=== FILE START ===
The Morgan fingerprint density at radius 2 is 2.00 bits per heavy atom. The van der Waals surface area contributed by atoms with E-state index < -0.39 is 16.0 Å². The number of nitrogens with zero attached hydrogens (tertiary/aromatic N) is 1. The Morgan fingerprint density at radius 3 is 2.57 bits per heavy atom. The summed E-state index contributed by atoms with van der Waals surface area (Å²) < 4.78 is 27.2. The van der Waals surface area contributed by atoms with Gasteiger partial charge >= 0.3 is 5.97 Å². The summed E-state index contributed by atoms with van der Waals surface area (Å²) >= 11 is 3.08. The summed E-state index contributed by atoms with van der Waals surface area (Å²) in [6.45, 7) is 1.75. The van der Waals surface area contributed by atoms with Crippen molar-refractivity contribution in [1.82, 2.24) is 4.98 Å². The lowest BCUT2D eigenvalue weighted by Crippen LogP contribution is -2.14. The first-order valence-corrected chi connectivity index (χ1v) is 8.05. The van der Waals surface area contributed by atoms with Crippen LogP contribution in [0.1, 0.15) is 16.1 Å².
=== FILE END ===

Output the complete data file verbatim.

The Morgan fingerprint density at radius 2 is 2.00 bits per heavy atom. The van der Waals surface area contributed by atoms with E-state index < -0.39 is 16.0 Å². The number of nitrogens with zero attached hydrogens (tertiary/aromatic N) is 1. The Morgan fingerprint density at radius 3 is 2.57 bits per heavy atom. The summed E-state index contributed by atoms with van der Waals surface area (Å²) < 4.78 is 27.2. The van der Waals surface area contributed by atoms with Gasteiger partial charge >= 0.3 is 5.97 Å². The summed E-state index contributed by atoms with van der Waals surface area (Å²) >= 11 is 3.08. The summed E-state index contributed by atoms with van der Waals surface area (Å²) in [6.45, 7) is 1.75. The van der Waals surface area contributed by atoms with Crippen molar-refractivity contribution in [1.82, 2.24) is 4.98 Å². The lowest BCUT2D eigenvalue weighted by Crippen LogP contribution is -2.14. The first-order valence-corrected chi connectivity index (χ1v) is 8.05. The van der Waals surface area contributed by atoms with Crippen LogP contribution in [0.1, 0.15) is 16.1 Å².